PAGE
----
Mark Carney is trading his role as Governor of the Bank of Canada for the top spot at the Bank of England. In a surprise announcement made this morning by Finance Minister Jim Flaherty, it was stated that Carney will succeed current BOE Governor Sir Mervyn King as England prepares to take on increased responsibility for the European recession.
Out of the Blue
Carney, who became the eighth governor of the BOC in 2008, is leaving his post a bit early – and completely unexpectedly. In fact, it was suspected last Spring that he may make this very move – allegations he had dismissed as false at the time. However, England has made it clear Carney’s track record of fiscal stability amidst uncertain economic conditions makes him the man for the job as the UK takes on a European regulatory role. Carney will take up his new post as of July 1 – a move Flaherty described as “bittersweet” in this morning’s announcement. It’s the first time a non-Brit has taken the Bank’s top spot, and the first time the position has been open to an application process.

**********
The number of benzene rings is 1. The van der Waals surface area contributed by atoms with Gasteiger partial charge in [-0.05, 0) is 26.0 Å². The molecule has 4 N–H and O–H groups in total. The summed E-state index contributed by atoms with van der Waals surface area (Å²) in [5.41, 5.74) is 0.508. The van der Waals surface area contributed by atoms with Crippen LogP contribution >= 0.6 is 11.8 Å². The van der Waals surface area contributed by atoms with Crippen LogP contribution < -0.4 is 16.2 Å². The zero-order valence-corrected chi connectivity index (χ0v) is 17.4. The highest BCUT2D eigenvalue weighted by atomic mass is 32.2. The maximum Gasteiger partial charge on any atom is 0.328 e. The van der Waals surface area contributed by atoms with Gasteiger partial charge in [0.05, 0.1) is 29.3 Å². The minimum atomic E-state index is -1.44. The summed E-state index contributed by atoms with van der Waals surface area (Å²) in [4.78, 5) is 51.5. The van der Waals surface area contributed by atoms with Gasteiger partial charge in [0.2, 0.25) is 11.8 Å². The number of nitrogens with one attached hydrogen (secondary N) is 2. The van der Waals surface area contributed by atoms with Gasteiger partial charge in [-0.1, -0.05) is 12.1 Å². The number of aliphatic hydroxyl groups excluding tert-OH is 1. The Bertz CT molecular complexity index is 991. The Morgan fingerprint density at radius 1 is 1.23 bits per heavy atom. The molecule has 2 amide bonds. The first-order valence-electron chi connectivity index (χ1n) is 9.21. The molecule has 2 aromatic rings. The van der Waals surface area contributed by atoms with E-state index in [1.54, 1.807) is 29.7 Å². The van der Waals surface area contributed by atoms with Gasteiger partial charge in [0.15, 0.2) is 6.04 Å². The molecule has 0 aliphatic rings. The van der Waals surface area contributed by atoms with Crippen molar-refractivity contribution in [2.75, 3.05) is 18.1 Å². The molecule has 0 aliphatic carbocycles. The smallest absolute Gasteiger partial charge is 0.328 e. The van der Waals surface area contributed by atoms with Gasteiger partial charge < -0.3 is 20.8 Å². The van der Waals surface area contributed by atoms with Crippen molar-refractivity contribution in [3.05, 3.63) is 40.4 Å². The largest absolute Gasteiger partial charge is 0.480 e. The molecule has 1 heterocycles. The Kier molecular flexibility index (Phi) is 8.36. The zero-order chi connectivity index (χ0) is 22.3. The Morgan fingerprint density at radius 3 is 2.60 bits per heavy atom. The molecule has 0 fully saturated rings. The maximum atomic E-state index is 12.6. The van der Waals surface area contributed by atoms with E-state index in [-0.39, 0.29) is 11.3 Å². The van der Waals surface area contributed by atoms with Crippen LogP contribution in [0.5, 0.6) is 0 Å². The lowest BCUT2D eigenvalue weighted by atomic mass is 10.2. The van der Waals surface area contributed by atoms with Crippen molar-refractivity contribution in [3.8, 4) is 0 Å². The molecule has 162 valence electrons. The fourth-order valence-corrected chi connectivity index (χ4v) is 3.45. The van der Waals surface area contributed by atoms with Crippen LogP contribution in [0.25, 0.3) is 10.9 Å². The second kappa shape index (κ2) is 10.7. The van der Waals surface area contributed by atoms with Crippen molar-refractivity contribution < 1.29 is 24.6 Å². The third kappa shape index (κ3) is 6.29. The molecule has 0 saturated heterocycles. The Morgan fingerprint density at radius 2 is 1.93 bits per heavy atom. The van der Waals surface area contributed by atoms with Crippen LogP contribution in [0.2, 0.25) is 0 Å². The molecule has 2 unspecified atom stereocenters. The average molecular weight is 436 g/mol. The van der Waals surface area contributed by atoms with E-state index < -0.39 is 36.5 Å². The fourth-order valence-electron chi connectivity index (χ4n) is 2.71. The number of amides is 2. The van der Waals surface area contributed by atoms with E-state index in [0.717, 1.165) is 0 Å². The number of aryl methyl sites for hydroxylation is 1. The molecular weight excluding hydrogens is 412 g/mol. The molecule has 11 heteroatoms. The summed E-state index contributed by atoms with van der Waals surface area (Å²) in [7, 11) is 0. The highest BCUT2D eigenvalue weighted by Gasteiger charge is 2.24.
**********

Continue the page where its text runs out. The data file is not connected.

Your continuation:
An Ambitious Undertaking
His initial five-year term with the BOE will put him in the hot seat to right Britain’s own recession, and helm the Bank’s increased responsibility for its financial sector. He’ll also chair a new regulatory body that will monitor all banking and investment institutions, and lead up the Financial Policy Committee. Not only that, but Carney’s also tasked with reorganizing the current organizational hierarchy of the Bank, which was called out as destructive in a recent series of reports.
For Carney, the switch to the BOE offers the chance to make a historic mark on European financial reform, as England becomes a financial hub – what he calls a “crucial point in the Bank of England’s history”. Canadian investors, though, are fretting over his departure as questions arise over the artificially low interest rates we’re currently enjoying. However, experts aren’t anticipating an immediate spike as soon as he takes leave – with economic conditions still shaky amidst US fiscal cliff fears and a resettling housing market, stimulus measures are sure to stick around for some time yet.
Carney will remain as Canadian head until hopping across the pond this June. Then, it will be business as usual for the BoC recruiting team, who will seek out the next candidates for the job, with the final decision to come from the Federal Government.